Now that safety concerns are out of the way, who is this person? You will likely have one or several direct-care therapists, depending on your child’s needs. The credentials of therapists vary widely by company and by state, but ideally, every therapist working with your child will be a Registered Behavior Technician (RBT). RBTs have received several hours of training in ABA and are closely supervised by Board Certified Behavior Analysts (BCBAs).
You should also be seeing your BCBA regularly in your home. A BCBA holds, at minimum, a master’s degree in ABA or a related field, and has passed a standardized exam to be credentialed. The BCBA should be there regularly to direct your child’s therapist and make changes to your child’s curricula and goals, as needed. The BCBA will be your point person for all your ABA-related questions in the home. If you do not regularly see your BCBA, this is a red flag, and you should contact your provider.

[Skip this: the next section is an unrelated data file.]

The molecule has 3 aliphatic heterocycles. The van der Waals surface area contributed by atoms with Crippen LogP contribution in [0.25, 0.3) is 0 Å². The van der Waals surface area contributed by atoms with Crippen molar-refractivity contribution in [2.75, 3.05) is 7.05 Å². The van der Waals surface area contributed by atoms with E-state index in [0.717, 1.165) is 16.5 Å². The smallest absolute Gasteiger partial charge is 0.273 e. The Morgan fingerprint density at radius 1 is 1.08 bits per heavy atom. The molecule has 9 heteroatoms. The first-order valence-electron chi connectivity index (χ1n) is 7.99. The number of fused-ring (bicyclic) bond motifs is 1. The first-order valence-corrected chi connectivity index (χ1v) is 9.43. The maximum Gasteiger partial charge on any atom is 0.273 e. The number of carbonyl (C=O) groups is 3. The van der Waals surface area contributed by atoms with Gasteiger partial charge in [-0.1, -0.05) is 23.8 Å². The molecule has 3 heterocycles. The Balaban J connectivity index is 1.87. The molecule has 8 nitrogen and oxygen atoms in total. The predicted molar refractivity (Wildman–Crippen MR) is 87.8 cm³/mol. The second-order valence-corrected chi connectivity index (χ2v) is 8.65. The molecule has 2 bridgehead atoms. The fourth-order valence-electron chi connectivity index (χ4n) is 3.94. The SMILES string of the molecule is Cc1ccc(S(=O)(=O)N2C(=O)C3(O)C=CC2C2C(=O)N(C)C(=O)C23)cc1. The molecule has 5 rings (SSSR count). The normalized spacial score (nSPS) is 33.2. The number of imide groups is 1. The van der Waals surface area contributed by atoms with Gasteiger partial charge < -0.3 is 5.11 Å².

2. Establish house rules
It may feel odd to have another person in your home with you, even when you know the individual is safe and there to help your child. You can make the transition easier by establishing house rules with your therapist at the onset of services. First, are there any cultural or religious considerations? Cultural awareness is built into the ethical code of BCBAs, but being transparent with your therapists right from the start can be a huge help (1.05 C).